Authorization to be sent out to members in Dec.

The Screen Actors Guild will send out its strike authorization vote to members next month, making it possible for actors to strike as early as January — prompting a bitter response from the majors.

In a message to SAG’s 120,000 members sent Wednesday, SAG president Alan Rosenberg said a strike would be called by the national board “only if it becomes absolutely necessary.”

“Your leadership believes that we must be empowered with the real threat of a work stoppage in order to let management know that we are committed to protecting the future of all actors,” he wrote. “We ask for your support, knowing that you have entrusted us to fight for your rights, and to protect your wages, working conditions and your health and pension benefits. We take your trust very, very seriously and will work towards reaching a fair agreement without a work stoppage.”

In a move that portends a volley of PR moves over the coming weeks, the Alliance of Motion Picture & Television Producers blasted back at Rosenberg shortly after the missive went out.

“SAG’s latest mass email fails on three counts,” the AMPTP said. “It fails to explain why SAG deserves more than everyone else in the industry. It fails to justify why SAG members should bail out a failed negotiating strategy by striking during a time of historic economic crisis. And it fails to explain why it makes sense to strike when SAG members will lose more during the first few days of the strike than they could ever expect to gain.”

Rosenberg didn’t disclose the exact date when the ballots will go out and SAG will need at least three weeks to conduct the voting. Obtaining a strike authorization requires approval by 75% of those voting and the final decision to strike rests with SAG’s national board.

The move came four days after marathon talks between SAG and the majors broke down amid efforts by a federal mediator to broker a deal. The AMPTP has already warned that if SAG obtains approval of the authorization, a strike becomes inevitable because of SAG’s unwillingness to compromise on its “unrealistic demands.”

The AMPTP has previously blistered SAG leaders “tone deaf” for seeking to go on strike amid the current economic crisis. Rosenberg fired back in the letter SAG’s not to blame.

“It’s also curious that these global corporations are preaching to us about the bad economy,” he added. “Like it’s our fault. As middle-income actors we are the victims of corporate greed. We didn’t cause this turmoil.”

Rosenberg also reiterated his oft-stated view that the companies have to give the guild a better deal than the WGA, DGA, AFTRA and IATSE received. Late in the mediation process, the guild’s negotiating committee had offered to agree to the congloms’ new-media proposal, but only if the AMPTP granted SAG an increase in the DVD residuals rate — long a nonstarter for the companies.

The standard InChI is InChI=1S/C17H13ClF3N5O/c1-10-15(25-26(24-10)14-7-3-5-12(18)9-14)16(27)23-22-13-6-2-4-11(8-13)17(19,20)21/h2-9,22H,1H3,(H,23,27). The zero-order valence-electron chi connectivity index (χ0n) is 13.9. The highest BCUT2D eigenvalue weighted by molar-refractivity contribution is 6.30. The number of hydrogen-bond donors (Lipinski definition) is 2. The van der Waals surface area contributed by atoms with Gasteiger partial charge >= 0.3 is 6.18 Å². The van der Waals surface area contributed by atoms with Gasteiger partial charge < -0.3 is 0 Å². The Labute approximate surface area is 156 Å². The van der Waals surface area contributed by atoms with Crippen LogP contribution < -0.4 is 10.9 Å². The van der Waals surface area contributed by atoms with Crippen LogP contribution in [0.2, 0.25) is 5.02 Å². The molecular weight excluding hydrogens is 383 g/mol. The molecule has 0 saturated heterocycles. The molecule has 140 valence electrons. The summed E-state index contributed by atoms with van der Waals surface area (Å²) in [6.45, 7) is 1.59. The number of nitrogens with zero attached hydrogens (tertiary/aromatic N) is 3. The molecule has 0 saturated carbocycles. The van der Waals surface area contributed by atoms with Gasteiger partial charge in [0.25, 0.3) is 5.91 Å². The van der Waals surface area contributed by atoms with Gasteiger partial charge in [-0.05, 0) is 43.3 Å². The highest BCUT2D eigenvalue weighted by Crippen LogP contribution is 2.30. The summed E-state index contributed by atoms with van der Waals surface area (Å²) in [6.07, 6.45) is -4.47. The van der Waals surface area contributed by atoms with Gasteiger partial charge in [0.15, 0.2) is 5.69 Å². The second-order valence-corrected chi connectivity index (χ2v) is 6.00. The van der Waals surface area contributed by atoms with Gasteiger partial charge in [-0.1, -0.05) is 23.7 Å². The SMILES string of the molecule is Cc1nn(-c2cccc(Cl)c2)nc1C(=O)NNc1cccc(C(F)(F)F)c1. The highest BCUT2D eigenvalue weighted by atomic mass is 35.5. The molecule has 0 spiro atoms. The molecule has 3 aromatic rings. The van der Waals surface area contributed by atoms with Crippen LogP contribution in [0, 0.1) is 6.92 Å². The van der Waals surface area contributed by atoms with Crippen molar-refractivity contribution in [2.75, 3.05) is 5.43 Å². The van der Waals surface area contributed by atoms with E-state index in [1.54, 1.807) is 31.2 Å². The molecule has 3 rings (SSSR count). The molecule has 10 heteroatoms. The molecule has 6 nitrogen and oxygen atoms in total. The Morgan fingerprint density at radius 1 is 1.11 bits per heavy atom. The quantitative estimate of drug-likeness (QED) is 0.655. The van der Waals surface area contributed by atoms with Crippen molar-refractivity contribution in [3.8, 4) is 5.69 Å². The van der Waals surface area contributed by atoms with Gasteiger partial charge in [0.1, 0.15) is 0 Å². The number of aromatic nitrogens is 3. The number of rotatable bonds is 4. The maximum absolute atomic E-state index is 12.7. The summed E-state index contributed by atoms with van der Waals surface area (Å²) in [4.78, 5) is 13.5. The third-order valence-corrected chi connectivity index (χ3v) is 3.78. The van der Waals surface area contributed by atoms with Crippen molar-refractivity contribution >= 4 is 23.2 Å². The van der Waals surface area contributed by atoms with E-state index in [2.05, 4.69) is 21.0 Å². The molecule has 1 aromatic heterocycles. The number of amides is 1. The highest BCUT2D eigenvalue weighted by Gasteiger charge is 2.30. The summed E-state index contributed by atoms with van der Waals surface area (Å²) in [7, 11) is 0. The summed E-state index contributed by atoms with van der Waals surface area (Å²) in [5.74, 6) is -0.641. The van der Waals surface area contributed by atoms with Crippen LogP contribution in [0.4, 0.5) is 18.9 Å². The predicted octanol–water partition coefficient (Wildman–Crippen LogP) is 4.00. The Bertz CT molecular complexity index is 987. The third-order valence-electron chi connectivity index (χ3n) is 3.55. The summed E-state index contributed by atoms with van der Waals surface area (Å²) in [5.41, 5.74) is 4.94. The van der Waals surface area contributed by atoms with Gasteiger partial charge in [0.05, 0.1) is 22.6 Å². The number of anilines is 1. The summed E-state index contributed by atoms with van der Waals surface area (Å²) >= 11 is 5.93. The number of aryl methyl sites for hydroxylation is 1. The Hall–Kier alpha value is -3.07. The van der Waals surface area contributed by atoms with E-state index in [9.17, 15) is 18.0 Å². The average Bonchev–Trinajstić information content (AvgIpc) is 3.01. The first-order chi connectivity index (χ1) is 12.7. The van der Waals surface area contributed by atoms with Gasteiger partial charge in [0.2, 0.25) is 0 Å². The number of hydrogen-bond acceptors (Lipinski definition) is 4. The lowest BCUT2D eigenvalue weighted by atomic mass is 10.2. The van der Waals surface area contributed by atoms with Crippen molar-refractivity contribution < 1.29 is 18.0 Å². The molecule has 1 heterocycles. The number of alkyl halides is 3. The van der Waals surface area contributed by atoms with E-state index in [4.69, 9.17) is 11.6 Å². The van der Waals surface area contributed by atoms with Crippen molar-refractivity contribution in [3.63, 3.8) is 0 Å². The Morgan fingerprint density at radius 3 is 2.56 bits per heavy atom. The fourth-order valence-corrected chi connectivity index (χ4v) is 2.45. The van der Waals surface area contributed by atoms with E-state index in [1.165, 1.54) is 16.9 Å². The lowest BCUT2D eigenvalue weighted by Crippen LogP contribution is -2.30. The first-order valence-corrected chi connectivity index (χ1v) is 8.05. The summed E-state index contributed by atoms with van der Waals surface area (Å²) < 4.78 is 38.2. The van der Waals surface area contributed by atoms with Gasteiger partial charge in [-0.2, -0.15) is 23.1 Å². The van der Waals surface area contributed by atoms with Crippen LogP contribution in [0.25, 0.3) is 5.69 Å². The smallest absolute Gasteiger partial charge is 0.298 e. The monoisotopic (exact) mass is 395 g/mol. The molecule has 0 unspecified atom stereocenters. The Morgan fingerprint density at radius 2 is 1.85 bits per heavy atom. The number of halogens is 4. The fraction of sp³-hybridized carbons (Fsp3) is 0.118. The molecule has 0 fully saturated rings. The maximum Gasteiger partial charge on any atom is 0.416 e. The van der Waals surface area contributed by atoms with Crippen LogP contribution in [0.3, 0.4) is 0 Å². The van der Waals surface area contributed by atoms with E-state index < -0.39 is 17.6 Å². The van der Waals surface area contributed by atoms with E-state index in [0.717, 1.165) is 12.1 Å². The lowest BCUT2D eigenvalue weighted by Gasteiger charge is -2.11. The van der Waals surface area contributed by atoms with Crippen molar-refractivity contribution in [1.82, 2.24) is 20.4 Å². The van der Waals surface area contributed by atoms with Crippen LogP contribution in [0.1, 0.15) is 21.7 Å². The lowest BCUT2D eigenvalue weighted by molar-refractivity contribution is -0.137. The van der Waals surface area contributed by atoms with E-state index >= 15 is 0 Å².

“Management continues to apply its one-size-fits-all demands to SAG actors,” Rosenberg said. “And we continue to stress that actors have unique, reasonable needs that are different, not better, but different, than writers, directors and crewmembers. So they are telling us to allow the unions who negotiated before SAG to be our proxies. I wonder, would NBC ever let ABC negotiate its license fees for them? Of course not, but they think it’s perfectly reasonable to ask us to defer to the needs of other union workers and ignore what is critical to actors and their families.”

Rosenberg did not mention in the missive that AFTRA negotiated its deal covering primetime actors in the late spring, following an angry breakup with SAG. That’s resulted in SAG seeing its jurisdiction over new shows erode (Daily Variety, Nov. 26)

The AMPTP has estimated its offer to SAG, made June 30 as its contract expired, contains about $250 million in increases over the three-year term. As a result, the companies contend, SAG members have missed out $34 million in pay gains since then.

The stalemate between SAG and the congloms has mostly focused on new-media issues, with the companies stressing that they can’t revamp the template that they’ve worked out in six other pacts with unions this year.

Rosenberg said the strike authorization is needed to protect “the art of acting” as new media platforms gain traction.

“Our ability to make our livings as professional actors for decades to come is at stake,” he added. “New media is not an ‘experiment’ as the employers want you to think. It’s their future, and it’s our future.”

He also told SAG members not to believe the “rhetoric” from the companies, adding, “Please read your SAG emails and watch our website for the real facts.”

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